The cut is not carried completely through the flags, but after about one-half to three-quarters of an hour's cutting, according to the thickness of the stone, the machine is stopped and the tables drawn aside and replaced by others.
The flags are then trimmed by knocking off the edge of stone beyond the saw cut with a hammer from below. Sometimes the surface of the flags is polished.  This is done under cover of a shed. The polishing tables move on wheels like those used for cutting, but are broader in proportion to their length, and have splashboards. The polish is obtained by means of flat concentric iron rings, slightly spaced in a horizontal plane, and given an eccentric rotation by a vertical shaft. The polished flags are used for special inside work only, such as flooring of lobbies and granaries, hearthstones, table tops, and mantelpieces. 
The usual stock sizes of the shaped flags are from 2 to 6 ft. in length, and 1 to 4 ft. in breadth, hut much larger sizes can be supplied. Good examples of large flags may be seen at Scrabster where each of the four walls of the office of the Holborn Head Flagstone Quarries consists of a single large flag.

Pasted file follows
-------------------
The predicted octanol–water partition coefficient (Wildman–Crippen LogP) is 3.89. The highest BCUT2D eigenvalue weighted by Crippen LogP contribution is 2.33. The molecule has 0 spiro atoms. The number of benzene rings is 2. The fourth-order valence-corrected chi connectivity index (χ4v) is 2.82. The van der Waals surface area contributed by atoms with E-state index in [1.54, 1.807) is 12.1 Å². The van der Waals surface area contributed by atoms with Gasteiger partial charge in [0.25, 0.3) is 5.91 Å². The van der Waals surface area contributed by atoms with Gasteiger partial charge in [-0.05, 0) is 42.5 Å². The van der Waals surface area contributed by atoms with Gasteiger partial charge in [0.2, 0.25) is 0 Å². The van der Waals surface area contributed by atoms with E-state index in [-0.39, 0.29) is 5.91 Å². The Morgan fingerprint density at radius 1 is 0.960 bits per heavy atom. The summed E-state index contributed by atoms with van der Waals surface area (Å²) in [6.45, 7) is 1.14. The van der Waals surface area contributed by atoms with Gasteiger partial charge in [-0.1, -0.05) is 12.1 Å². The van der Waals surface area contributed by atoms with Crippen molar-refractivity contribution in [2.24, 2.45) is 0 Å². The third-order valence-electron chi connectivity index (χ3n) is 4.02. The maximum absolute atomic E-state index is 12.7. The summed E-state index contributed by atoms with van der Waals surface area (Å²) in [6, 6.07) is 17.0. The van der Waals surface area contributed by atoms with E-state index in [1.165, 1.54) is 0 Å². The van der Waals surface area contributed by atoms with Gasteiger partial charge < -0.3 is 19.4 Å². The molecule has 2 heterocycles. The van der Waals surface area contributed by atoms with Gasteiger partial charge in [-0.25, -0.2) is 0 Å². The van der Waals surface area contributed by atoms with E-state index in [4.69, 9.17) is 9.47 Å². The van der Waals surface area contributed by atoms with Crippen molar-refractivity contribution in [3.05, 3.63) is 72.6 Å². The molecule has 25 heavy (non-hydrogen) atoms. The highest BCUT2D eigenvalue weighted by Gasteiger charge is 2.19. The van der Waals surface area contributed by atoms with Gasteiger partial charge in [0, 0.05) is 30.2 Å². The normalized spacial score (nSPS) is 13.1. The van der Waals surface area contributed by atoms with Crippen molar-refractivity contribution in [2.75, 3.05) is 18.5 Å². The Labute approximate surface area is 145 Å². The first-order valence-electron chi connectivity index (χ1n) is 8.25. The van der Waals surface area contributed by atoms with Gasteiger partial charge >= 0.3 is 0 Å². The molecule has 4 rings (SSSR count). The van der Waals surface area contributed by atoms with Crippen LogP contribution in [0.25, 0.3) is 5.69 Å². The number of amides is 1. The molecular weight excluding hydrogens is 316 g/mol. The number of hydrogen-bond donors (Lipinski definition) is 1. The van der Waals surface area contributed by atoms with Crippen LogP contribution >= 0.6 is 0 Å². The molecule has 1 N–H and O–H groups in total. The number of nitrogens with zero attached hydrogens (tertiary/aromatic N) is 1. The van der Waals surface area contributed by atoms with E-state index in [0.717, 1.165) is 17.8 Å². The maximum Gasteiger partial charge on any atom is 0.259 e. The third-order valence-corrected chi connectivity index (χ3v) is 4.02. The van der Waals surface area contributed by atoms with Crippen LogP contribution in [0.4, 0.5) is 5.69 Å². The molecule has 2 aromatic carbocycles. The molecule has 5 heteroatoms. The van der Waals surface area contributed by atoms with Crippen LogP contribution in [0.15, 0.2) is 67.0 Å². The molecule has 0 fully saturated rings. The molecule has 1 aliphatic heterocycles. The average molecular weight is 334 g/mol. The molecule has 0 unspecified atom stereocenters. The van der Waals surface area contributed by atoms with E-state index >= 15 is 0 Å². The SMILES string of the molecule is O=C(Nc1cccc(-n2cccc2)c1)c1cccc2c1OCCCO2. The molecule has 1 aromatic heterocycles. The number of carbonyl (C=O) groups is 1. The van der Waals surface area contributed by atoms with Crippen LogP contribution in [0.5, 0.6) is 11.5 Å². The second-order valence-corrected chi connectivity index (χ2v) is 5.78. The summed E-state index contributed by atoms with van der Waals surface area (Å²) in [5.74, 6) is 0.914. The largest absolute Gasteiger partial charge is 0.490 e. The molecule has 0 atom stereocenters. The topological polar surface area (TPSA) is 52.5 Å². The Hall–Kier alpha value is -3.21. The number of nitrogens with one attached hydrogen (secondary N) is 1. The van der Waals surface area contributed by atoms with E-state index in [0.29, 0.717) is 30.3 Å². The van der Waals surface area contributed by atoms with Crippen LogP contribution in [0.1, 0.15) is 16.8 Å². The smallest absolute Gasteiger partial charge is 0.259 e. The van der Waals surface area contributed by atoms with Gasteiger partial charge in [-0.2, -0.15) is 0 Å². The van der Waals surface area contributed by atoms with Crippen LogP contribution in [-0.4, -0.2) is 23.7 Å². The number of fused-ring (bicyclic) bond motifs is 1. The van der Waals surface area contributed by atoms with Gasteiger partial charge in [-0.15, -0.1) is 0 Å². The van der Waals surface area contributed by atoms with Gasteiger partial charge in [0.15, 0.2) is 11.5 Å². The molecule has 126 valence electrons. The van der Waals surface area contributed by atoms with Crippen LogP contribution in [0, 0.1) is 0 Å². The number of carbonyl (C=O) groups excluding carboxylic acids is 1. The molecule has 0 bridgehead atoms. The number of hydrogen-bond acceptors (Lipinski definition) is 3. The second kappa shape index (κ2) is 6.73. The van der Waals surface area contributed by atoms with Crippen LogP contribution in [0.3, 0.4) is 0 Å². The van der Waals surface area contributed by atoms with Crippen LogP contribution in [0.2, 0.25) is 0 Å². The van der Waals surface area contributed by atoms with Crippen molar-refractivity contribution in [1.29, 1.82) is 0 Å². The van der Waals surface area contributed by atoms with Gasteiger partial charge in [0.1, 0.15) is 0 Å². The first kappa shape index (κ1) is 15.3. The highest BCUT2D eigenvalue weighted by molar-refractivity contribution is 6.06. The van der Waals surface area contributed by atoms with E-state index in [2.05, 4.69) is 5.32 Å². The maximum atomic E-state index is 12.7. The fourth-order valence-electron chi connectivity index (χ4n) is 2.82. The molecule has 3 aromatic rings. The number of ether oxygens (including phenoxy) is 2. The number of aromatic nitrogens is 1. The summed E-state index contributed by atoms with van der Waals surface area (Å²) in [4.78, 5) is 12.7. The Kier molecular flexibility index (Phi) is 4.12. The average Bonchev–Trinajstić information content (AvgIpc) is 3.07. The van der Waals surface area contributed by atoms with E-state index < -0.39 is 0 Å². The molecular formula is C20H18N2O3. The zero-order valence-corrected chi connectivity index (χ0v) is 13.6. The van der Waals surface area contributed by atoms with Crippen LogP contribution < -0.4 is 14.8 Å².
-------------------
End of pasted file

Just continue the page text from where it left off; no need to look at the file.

Flags of unusual length are sometimes obtained and are used for gateposts and even for posts for drying-greens.
The thicker flags are chiefly used for paving, the thinner for damp-courses in building.
True slates are not found in Caithness, but formerly certain qualities of thin flags were universally used as roofing material. A very hard, thin, dark, micaceous flag was specially quarried at Achanarras and elsewhere for the purpose. Unlike true slates Caithness "stone slates " will not bear "holing," and are therefore difficult to replace, and the working of this class of "slate "has been abandoned. A special type of pale green thin flag or "slate " has, however, been much in demand lately for artistic work on churches and public buildings, and is exported to England from Thurso. These thin flags are obtained at Whitemoss near the surface. A spade is used in levering up the "slates," and they are trimmed into shape by hand with the hammer against a straight edge. 1914